Laurie Daley says NSW's drought-breaking State of Origin win was the greatest moment of his career, but the Canberra Raiders legend put the party on hold on Friday to turn back the clock with his Green Machine teammates.
Daley, who was still coming to grips with his breakthrough win as coach, was back at Canberra Stadium to celebrate the club's 20-year reunion for its 1994 premiership triumph.
Daley and NSW ended eight years of misery earlier this week when the Blues beat Queensland 6-4 in an absorbing Origin match in Sydney.
Queensland coach and the greatest Raider of all, Mal Meninga, was supposed to be at the reunion dinner as well, but his absence because of business allowed Daley to soak up the glory.
In a room full of premiership winners and rugby league greats, Daley was the toast of the 300-strong function before the Raiders played the Canterbury Bulldogs – the same team the Green Machine beat in the 1994 grand final.
Daley won three premierships with the Raiders and State of Origin titles as a player, but said the emotion of leading the Blues to a series win trumped everything.
"I think this [Origin] win has that special feeling because it's been so long," Daley said.
"They're all special, but it's a bit like winning grand final if you've won a number of them. Winning the 1989 grand final [with the Raiders] was good, winning 1994 was good, too, but it was a different feeling.
"On Wednesday night, there were tears of joy and excitement. It was amazing to be a part of."
Daley, Brett Mullins, Steve Walters, Tim Sheens, Ken Nagas, John Lomax, Jason Croker and Paul Osborne were all there, with Bulldogs champions Steve Price, Steve Mortimer and Simon Gillies making the trip to Canberra.
In a room full of Raiders greats, Daley couldn't move without being asked for photos and signatures or being asked about the Blues' win.
Daley's premiership-winning halves partner and now Raiders coach, Ricky Stuart, briefly went back in time 20 years to chat with former teammates before switching his focus to the game.
The Raiders invited The Canberra Times onto the team bus for the ride from Woden to Canberra Stadium.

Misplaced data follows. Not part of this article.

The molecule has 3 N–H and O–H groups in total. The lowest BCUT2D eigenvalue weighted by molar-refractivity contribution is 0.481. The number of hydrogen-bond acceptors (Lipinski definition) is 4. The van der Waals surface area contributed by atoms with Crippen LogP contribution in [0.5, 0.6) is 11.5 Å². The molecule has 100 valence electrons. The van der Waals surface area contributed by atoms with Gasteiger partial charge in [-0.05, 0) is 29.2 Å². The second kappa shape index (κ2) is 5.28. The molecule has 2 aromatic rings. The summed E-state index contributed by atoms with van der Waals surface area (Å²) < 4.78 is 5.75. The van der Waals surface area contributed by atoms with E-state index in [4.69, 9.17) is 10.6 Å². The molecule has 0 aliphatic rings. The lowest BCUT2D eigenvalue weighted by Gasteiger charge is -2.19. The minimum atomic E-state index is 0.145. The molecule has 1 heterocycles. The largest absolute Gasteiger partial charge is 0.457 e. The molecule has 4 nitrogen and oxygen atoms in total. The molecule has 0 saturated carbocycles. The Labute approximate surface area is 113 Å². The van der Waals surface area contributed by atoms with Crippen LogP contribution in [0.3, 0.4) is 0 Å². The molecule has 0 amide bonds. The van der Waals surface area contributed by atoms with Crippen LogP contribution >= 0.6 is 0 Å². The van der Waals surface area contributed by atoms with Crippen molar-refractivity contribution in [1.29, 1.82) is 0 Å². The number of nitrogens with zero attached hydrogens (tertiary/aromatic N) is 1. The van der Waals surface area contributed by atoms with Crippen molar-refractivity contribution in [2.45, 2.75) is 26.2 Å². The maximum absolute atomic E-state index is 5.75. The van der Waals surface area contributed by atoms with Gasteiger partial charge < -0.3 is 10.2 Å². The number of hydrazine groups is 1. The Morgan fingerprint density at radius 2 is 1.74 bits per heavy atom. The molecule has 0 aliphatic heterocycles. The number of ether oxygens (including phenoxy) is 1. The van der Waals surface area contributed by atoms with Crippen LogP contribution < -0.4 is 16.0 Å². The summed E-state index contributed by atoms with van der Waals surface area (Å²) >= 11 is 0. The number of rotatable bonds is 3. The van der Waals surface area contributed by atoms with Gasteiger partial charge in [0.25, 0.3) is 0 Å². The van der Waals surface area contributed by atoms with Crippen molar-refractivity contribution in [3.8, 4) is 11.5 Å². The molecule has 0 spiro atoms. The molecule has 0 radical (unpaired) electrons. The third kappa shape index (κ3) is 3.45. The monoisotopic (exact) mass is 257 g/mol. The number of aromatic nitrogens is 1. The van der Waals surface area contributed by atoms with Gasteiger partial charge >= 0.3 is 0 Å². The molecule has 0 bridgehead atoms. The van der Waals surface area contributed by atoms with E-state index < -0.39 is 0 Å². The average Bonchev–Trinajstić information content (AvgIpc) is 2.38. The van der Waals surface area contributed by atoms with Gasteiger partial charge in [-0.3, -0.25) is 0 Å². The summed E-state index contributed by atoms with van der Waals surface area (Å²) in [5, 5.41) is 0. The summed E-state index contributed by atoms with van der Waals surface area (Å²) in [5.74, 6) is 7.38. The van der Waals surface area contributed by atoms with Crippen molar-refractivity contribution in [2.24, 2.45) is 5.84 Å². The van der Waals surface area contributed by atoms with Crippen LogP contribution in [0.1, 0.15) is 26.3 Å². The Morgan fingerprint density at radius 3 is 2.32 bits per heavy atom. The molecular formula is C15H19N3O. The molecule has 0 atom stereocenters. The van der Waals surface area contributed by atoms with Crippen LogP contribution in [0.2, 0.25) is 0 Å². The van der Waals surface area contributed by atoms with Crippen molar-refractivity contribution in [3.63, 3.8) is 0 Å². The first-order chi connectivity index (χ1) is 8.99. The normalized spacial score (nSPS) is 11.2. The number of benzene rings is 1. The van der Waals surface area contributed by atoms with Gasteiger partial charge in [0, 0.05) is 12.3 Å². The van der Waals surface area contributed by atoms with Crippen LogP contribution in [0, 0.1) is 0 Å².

When the bus got close, Mullins put his hand up to take over navigation before Jason Burnham chimed in with: "The last time Mullo was at the ground he scored four tries".
Teammates reminisced about their old fitness programs, which involved running between trees around Canberra.
As the bus pulled up to the stadium, Mullins turned to premiership-winning coach and got serious. "All right boys, time to start thinking about the game," Mullins said.
Sheens has coached at four different NRL clubs, and won a premiership with the Wests Tigers, but said: "The memories here still stand out."
"It seems right that Ricky is coach; he's a Raiders man. He has some work to do, but if anyone can pull it off, Rick can.
"Twenty years has gone quickly, when Brett Mullins tells me he's got an 18-year-old, it concerns me. It's amazing to catch up with everyone."
The Raiders haven't won a title since the team of 1994 greats beat the Bulldogs 36-12. They're in danger of missing the finals in back to back years for the first time in more than 20 years.
The Raiders' win in 1994 was the last game of Meninga's Canberra career.
"That is a standout from the game, we got out to an early lead so we could enjoy it," Walters said.
"I didn't have a great game personally, but as a team we played really well. At the time you wouldn't have thought the club wouldn't win a premiership in 20 years, but everyone is hoping that ends soon."